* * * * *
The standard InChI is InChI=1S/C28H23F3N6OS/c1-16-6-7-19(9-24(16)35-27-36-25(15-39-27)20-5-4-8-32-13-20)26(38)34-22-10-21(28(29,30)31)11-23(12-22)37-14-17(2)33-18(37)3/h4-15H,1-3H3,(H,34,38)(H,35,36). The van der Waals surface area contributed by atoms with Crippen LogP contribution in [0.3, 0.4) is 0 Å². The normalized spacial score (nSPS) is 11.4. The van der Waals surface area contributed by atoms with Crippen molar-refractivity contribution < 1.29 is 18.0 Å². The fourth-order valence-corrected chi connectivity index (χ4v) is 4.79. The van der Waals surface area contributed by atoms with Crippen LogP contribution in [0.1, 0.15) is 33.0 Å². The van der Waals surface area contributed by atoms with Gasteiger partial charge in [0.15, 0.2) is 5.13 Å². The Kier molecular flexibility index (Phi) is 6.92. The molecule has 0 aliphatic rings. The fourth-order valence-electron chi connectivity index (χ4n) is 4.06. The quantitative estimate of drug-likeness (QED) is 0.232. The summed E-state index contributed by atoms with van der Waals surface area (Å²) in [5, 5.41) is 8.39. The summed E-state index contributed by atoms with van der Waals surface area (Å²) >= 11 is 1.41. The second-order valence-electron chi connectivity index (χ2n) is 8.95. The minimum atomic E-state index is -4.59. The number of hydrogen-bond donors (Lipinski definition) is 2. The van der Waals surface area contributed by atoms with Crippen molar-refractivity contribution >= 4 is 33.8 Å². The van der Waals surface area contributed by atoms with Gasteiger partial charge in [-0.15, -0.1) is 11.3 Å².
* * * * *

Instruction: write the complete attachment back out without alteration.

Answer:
The standard InChI is InChI=1S/C28H23F3N6OS/c1-16-6-7-19(9-24(16)35-27-36-25(15-39-27)20-5-4-8-32-13-20)26(38)34-22-10-21(28(29,30)31)11-23(12-22)37-14-17(2)33-18(37)3/h4-15H,1-3H3,(H,34,38)(H,35,36). The van der Waals surface area contributed by atoms with Crippen LogP contribution in [0.3, 0.4) is 0 Å². The normalized spacial score (nSPS) is 11.4. The van der Waals surface area contributed by atoms with Crippen molar-refractivity contribution < 1.29 is 18.0 Å². The fourth-order valence-corrected chi connectivity index (χ4v) is 4.79. The van der Waals surface area contributed by atoms with Crippen LogP contribution in [0.1, 0.15) is 33.0 Å². The van der Waals surface area contributed by atoms with Gasteiger partial charge in [0.15, 0.2) is 5.13 Å². The Kier molecular flexibility index (Phi) is 6.92. The molecule has 0 aliphatic rings. The fourth-order valence-electron chi connectivity index (χ4n) is 4.06. The quantitative estimate of drug-likeness (QED) is 0.232. The summed E-state index contributed by atoms with van der Waals surface area (Å²) in [5, 5.41) is 8.39. The summed E-state index contributed by atoms with van der Waals surface area (Å²) >= 11 is 1.41. The second-order valence-electron chi connectivity index (χ2n) is 8.95. The minimum atomic E-state index is -4.59. The number of hydrogen-bond donors (Lipinski definition) is 2. The van der Waals surface area contributed by atoms with Crippen molar-refractivity contribution >= 4 is 33.8 Å². The van der Waals surface area contributed by atoms with Gasteiger partial charge in [-0.15, -0.1) is 11.3 Å².